Spain’s number three fat cat Juan Roig has a 55 per cent stake in the 1,356-store Mercadona grocery chain, the largest in Spain.

Thanks to deep price cuts, presumably designed to allow the increasingly destitute Spanish people to feed themselves, Mercadona captured a 22 per cent market share, the largest of any grocer.

While this discounting may have smashed any number of smaller grocers unable to compete, bankrupting the owners and sending their employees to the dole office, it did increase Roig’s fortune by $800m to $5.5bn.


Life is a grotesque tragedy for most Greeks, now into their seventh year of recession, with a million out of work and a third living in poverty.

But for the country’s latter-day Crassuses, there’s no touching their epic fortunes.

Indeed, two out of the three Greeks on the Forbes list have seen their fortunes grow.

Banker and shipping boss Spiros Latsis, age 66, and his family rose in the ranking as a result of his assets swelling from $2.6bn to $3.3bn.

The second-wealthiest Greek on the list is British-born Aristotelis Mistakidis of mining giant Glencore International with a fortune of $2.7bn, a fall of approximately $100m from 2011.

The assets of art collector Philippos Niarchos increased by around $100m to $2.6bn.


Britain has 35 dollar billionaires. And befitting a nation that still clings to the monarchy, a member of the nobility, Gerald Cavendish Grosvenor, tops the list with $11.4bn.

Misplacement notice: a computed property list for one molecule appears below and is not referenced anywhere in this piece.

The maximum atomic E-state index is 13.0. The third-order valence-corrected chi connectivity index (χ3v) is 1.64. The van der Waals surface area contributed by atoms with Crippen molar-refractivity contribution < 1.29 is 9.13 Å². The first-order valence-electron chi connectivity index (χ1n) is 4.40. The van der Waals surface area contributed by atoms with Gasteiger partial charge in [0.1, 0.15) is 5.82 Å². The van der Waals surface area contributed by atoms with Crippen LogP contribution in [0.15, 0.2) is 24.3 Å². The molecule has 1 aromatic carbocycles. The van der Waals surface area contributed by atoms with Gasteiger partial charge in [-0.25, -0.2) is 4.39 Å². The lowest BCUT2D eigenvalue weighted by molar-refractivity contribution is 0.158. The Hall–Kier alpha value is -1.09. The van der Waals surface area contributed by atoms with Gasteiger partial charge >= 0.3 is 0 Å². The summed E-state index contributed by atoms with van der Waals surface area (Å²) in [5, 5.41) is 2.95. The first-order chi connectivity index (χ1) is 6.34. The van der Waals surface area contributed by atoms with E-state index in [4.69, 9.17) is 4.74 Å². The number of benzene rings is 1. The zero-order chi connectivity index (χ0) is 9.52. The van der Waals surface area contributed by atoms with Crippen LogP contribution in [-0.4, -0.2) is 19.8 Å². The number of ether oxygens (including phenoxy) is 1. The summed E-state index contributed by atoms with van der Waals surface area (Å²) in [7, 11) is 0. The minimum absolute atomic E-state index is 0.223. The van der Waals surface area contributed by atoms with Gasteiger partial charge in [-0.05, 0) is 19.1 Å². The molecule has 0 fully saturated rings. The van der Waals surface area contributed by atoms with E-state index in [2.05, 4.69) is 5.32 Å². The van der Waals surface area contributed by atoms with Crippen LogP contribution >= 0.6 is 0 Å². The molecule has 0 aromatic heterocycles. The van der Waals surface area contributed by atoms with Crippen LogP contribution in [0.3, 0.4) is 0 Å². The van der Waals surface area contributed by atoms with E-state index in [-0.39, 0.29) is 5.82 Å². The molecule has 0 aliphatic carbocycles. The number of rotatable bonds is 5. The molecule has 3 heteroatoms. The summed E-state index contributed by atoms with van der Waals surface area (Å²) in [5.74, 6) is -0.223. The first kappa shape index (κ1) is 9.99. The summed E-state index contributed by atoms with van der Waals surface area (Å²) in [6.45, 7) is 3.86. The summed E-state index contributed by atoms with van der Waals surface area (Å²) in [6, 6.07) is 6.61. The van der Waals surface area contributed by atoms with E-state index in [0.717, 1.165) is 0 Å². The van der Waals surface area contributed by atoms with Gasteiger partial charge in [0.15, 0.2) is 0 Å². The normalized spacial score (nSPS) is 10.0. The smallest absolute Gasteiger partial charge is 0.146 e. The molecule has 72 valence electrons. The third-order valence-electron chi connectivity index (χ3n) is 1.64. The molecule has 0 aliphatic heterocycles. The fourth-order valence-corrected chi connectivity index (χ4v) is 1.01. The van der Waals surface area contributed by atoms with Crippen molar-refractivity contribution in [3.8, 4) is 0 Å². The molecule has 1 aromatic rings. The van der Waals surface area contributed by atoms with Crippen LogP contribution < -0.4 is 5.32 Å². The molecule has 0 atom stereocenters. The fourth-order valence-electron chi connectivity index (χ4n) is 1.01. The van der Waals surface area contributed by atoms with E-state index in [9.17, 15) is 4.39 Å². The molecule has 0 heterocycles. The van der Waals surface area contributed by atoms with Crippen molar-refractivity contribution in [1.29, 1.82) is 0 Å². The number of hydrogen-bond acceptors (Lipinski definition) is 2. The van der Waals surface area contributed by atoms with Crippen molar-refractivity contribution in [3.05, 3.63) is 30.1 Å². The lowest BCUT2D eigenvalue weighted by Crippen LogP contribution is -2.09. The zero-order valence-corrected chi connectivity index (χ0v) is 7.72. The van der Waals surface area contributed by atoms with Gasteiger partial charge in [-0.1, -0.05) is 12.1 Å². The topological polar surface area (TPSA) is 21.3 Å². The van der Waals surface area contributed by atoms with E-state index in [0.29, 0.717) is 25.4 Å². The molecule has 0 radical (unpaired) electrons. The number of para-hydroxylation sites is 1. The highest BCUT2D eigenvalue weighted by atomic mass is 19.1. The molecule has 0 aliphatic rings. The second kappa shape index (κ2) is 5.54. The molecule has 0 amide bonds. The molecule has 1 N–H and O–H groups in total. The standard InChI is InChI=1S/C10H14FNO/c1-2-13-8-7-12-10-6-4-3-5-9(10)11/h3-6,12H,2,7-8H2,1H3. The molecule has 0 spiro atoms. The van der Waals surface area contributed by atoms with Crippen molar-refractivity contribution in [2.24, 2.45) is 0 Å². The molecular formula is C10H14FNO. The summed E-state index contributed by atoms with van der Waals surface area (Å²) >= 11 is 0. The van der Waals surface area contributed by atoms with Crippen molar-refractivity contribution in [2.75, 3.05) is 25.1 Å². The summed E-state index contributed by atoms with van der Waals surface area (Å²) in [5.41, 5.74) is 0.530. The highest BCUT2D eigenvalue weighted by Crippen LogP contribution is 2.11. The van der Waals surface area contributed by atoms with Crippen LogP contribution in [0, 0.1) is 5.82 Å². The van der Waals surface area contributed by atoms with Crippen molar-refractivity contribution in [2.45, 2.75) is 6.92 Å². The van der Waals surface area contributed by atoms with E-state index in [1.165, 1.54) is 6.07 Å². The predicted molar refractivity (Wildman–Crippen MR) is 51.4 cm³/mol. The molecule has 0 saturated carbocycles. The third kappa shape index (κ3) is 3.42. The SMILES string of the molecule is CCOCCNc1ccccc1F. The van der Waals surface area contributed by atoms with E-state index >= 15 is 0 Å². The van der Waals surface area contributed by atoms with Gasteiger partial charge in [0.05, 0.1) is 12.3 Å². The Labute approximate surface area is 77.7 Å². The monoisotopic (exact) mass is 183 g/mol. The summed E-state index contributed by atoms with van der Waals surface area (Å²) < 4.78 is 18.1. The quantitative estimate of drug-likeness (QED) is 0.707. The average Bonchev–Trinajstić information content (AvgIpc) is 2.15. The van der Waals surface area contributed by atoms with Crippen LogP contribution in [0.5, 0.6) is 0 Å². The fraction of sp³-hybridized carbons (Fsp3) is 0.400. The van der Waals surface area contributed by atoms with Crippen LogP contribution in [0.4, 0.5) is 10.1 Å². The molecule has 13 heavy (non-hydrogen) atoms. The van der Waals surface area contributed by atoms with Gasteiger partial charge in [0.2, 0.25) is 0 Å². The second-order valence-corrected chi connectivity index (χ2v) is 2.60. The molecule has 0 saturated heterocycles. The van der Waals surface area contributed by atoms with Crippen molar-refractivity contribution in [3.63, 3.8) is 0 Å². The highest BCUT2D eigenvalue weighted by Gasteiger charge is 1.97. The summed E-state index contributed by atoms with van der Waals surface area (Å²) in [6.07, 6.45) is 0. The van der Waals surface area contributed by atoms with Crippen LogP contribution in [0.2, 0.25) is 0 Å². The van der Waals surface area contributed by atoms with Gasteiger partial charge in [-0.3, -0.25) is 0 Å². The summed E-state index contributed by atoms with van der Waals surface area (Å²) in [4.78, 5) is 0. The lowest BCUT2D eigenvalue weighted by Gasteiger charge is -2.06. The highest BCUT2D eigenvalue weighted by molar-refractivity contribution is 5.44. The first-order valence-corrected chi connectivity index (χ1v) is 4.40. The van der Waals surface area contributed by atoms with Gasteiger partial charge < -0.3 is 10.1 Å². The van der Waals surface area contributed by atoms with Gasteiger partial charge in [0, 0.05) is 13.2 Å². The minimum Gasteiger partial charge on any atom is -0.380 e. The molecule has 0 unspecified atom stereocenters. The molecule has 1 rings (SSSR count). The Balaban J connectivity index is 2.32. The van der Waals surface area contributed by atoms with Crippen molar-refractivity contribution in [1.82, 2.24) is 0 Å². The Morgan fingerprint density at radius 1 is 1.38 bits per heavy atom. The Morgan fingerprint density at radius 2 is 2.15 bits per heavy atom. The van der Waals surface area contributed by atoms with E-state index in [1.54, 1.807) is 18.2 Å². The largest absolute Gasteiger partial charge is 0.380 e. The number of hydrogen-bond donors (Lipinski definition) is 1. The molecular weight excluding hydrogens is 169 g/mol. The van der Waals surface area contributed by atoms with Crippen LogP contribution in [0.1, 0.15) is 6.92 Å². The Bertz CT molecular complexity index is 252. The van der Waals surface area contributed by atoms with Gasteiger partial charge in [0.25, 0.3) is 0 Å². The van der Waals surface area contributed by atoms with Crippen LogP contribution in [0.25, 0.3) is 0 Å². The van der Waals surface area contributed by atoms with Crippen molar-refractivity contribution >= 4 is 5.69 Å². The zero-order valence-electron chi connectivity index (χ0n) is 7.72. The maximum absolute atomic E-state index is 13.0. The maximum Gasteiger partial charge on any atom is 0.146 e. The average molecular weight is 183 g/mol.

The sixth Duke of Westminster’s fortune rose by $400m over the past year thanks to the booming “prime” property market, which has been inflated by the billions from wealthy Greeks, Spaniards and Portuguese, among others, who are fleeing the eurozone meltdown, abandoning their citizens to an ever more miserable fate.

The Britain’s wealthiest landowner is sitting pretty amid the rising value of real estate in Belgravia, London’s most expensive neighbourhood, where his family trust owns 190 acres – and where homes can sell for $150 million.

His Grosvenor Group separately owns real estate on five continents. His family also has 96,000 acres in Scotland, 32,000 acres in Spain and thousands of acres elsewhere in England.

Like the duke, Britain’s number two in the rich list are also minting it with the British property market, a safe haven for those members of the global elite who are joining in an investment strike against jobs and the real economy and instead prefer to use their zillions to speculate in golden bricks and mortar.

Once metal traders, doing deals with Russian oligarchs who got disgustingly wealthy by robbing their own people blind, David and Simon Reuben reinvented themselves as British property magnates.

The Reuben brothers also now control 48 per cent of all horseracing in the UK. They got $1.5bn richer last year and are now worth $10.5bn.

Another property dealing “noble,” Charles Cadogan – number four in the list – Top Shop’s Philip and Christina Green (number five), Virgin’s Richard Branson (number six), jeweller Laurence Graffare (number eight) and JCB’s Sir Anthony Bamford are also rather more wealthy ($900m, $800m, $400m, $1.7bn, $2bn respectively) than a year ago.

The majority of the other British members of the dollar billionaires’ club maintained their wealth over the past year.

Which in a country where your average worker has seen their pay packet shrink more sharply than almost anywhere else in the region is a scandal. But that’s the nature of unfettered capitalism. It’s time to challenge it.

You can read more details on Europe’s filthy rich at

Tax havens and global impoverishment: here.

27 thoughts on “Austerity, but not for billionaires

  1. Pingback: Versatile Blogger Award, thanks Tazein and Sue! | Dear Kitty. Some blog